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In the Crossfire

Does 'Sopranos' perpetuate stereotypes?

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WASHINGTON (CNN) -- "The Sopranos" is one of the most popular shows on television, but some people question whether the HBO series perpetuates negative stereotypes about Italian-Americans. That question alone was enough to get two of the show's stars uninvited from Monday's Columbus Day Parade in New York City.

John Podesta, visiting professor of law at Georgetown University and former Clinton chief of staff, and Susan Molinari, Republican strategist and former congresswoman, weighed in on the validity of the show Monday night with "Crossfire" hosts Paul Begala and Tucker Carlson.

PODESTA: I don't want to sound like Al Sharpton, you know, your favorite political leader attacking "Barbershop," but I think that when you look at this show and you see the stereotypes that come forward on the show, it's not only embarrassing to Italian-Americans, I think it's embarrassing to New Jerseyites. I mean, these people, they have no honor, they have no dignity. I'm not against any show that ...

CARLSON: And it's totally inaccurate, you think?

PODESTA: I think it's so over the top and so silly. You have these anxiety-prone, Prozac-popping, cocaine-sniffing guys, and I'm just waiting for Susan to defend the lifestyle. I know she's from Staten Island. I'm from Chicago, so maybe, you know ...

MOLINARI: What are you trying to say there, Tony?

Let me just say, because one of the reasons that I think this is so goofy is because there are so many Italians who are out there who represent everything that are not "The Sopranos." I mean, you have Rudy Giuliani; you have Richard Grasso, the head of Nasdaq; the woman who is CEO of the New York Stock Exchange. You have the woman who's head of Saks Fifth Avenue [who] is Italian-American. You have Andrea Bocelli. We have nothing to prove out there as Italian-Americans that there is a Mafia, but there are also so many tremendous leaders in all of these fields that [that proves] this is nothing.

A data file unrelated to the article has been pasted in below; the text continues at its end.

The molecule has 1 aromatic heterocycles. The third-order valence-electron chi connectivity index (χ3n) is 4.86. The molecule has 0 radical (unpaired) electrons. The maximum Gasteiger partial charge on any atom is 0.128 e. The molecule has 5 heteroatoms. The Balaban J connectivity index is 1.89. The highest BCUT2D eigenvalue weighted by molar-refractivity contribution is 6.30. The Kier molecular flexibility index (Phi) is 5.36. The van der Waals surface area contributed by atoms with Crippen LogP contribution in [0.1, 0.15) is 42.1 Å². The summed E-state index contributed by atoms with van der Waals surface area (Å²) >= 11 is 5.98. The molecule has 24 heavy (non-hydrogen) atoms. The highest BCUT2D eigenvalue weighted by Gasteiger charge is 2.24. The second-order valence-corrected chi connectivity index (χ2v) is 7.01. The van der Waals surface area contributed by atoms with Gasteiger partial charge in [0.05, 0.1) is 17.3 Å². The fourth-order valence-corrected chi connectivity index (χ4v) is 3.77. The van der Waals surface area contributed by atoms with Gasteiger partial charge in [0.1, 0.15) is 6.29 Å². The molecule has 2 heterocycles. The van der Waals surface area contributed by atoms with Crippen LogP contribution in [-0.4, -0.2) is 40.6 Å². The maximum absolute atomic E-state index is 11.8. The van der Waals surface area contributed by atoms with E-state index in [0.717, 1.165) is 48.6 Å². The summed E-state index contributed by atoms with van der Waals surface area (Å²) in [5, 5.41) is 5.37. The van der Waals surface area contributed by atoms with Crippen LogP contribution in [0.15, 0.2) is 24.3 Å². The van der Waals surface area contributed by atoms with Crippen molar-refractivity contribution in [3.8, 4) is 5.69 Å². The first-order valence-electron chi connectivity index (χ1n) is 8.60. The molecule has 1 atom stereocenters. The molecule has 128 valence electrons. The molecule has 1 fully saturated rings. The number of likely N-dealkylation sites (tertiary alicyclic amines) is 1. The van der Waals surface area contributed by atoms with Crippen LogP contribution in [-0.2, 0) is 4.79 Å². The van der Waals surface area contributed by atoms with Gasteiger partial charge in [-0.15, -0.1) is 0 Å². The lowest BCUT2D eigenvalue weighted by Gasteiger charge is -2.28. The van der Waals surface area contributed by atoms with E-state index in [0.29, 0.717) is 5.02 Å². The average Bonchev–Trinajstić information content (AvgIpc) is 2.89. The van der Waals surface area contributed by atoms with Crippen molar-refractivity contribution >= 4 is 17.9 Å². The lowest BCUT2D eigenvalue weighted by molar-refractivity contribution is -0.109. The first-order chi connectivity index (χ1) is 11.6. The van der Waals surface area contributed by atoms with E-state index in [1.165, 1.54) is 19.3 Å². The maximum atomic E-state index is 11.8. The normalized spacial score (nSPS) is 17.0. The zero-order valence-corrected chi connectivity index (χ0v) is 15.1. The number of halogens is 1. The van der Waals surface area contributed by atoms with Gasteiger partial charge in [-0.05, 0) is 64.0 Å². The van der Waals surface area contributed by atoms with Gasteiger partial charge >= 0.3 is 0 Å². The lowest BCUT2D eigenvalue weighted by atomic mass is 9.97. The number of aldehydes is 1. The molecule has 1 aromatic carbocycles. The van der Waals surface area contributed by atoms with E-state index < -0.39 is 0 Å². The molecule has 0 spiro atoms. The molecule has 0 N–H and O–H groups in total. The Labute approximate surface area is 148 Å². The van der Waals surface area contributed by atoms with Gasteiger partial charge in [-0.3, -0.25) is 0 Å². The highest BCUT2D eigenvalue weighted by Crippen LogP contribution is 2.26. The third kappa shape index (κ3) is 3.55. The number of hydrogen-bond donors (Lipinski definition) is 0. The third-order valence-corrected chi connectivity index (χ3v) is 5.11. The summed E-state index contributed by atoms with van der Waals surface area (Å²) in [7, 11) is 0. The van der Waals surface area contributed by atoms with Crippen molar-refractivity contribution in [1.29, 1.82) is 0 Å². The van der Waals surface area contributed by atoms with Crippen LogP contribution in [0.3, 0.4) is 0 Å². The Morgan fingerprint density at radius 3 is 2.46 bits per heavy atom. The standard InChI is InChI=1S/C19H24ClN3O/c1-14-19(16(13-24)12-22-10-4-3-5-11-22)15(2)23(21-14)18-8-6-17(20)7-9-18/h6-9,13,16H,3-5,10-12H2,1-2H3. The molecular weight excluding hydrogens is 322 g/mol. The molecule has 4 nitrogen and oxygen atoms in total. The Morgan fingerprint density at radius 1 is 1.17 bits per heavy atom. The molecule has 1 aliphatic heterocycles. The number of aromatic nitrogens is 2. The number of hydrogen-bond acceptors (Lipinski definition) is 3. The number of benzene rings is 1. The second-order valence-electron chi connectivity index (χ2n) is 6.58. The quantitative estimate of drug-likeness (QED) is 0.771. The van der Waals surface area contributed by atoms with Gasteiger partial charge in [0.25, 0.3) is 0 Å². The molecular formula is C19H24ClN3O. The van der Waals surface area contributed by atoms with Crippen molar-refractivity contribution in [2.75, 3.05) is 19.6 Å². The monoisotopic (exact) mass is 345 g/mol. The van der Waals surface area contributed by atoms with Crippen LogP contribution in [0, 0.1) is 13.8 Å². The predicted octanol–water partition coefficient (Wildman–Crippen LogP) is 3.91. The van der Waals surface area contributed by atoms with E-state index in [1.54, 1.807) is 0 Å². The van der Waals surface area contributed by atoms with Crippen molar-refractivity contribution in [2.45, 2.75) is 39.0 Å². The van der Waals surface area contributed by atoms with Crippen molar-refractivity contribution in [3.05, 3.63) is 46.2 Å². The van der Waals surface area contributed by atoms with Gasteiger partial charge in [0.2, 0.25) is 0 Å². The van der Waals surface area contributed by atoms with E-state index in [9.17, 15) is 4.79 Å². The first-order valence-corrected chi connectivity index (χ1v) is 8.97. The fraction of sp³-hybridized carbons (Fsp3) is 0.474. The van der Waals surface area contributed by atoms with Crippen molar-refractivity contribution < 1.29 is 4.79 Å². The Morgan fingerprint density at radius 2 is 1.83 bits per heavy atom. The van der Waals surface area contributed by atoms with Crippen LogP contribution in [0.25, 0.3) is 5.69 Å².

CARLSON: It is not really run by Italians, though, the Mafia.

BEGALA: It is though -- it's their parade. ... I love the show. I think the actors are great. But I'm not Italian. My name ends in a vowel, but I'm not Italian. This is what William Fugazy, president of the Coalition of Italian-Americans Association, says, "Our parade is about heritage and pride. Certainly, 'The Sopranos' haven't done much for heritage and pride in our community." Now, this is your guy here.

MOLINARI: Well, but the truth is that the two actors that were invited in by Mayor [Michael] Bloomberg have. They're exceptional actors, they've done a lot for New York City, [and] they're Italian-American New Yorkers. If they had invited Al Pacino and Robert DeNiro, would anybody have said, "You know, forget it. We don't want them in our parade because they were in the movie 'The Godfather.'" On the contrary, people would acknowledge them as actors who play a part, but who are also proud Italian-Americans who have contributed to the vitality of New York City.